Roberto Rivera

There Is No Take


Roberto Rivera

The bodies at Orlando’s Pulse club were still far from room temperature when people started “explaining” what had happened. By the time I was at church on Sunday morning, there were four “alternative” “explanations” vying to control how people interpreted what happened: Radical Islam/Jihadism, including a critique of the Obama administration’s response to the threat they pose; the availability of guns; homophobia; and mental illness.

Those quotations marks in the previous paragraph are scare quotes. For starters, the four things listed are not, logically speaking, alternatives. As Jeffrey Goldberg of The Atlantic tweeted out, the “Orlando massacre can be about Islamism, access to guns, homophobia and mental illness, all at the same time.”

More than that, they are not explanations, they are takes. They tell you much more about what the speaker (or writer) is most concerned about than they do about the underlying event. To illustrate why this is the case, allow me to add another “explanation”: the internet.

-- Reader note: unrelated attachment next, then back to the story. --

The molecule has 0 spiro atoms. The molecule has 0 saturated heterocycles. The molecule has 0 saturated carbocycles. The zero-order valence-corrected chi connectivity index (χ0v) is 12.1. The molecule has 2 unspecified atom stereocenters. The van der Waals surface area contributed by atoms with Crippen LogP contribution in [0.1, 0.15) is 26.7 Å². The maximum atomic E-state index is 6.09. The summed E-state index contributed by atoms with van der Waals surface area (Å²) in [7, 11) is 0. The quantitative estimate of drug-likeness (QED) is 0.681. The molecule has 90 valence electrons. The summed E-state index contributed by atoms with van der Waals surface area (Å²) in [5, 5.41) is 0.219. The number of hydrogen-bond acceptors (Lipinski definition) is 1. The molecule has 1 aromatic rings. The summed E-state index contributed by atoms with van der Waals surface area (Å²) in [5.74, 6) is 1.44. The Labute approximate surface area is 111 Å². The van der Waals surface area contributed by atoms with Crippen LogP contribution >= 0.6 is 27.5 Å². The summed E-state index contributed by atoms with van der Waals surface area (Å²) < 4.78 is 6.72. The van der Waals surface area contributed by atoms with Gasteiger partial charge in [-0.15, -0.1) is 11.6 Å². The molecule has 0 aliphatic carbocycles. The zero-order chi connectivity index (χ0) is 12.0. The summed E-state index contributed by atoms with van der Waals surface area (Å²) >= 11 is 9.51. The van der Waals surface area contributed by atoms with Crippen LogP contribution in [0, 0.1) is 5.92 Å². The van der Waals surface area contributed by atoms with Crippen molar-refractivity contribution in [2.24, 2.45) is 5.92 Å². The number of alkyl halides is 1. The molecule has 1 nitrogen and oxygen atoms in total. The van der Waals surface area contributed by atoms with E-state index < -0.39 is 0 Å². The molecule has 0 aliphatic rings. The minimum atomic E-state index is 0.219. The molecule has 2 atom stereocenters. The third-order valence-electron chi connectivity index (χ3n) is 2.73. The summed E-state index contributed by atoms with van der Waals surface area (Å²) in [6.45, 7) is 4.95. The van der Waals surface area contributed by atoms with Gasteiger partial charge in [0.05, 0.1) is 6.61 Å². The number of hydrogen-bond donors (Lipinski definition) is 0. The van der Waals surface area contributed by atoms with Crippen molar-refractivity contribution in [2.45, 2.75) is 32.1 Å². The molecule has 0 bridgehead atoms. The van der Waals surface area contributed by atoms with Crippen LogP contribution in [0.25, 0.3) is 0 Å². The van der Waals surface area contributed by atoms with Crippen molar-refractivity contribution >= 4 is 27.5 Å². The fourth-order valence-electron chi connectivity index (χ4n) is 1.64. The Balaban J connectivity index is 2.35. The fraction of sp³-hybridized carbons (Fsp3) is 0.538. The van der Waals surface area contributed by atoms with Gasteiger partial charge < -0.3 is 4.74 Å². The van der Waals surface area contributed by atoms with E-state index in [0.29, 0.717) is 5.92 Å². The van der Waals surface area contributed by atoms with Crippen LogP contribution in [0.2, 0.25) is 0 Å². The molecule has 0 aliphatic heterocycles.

I can make a plausible case that, without the internet, the events in Orlando might not have happened. After all, the four “explanations” have been with us for a long time, including jihadist terrorism. In 1993, a group of terrorists, led by Ramzi Yousef, the nephew of Khalid Sheikh Mohammed, the so-called “architect” of 9/11, detonated a truck bomb below the north tower of the World Trade Center. This was followed in 1996 by Bin Laden’s fatwa declaring war on the United States, whom he called the “Far Enemy.”

But, with the exception of the first World Trade Center bombing, these attacks took place outside of the United States, and for good reason: pulling off a major attack on U.S. soil requires getting your people into the country and implementing your plan, all while avoiding detection.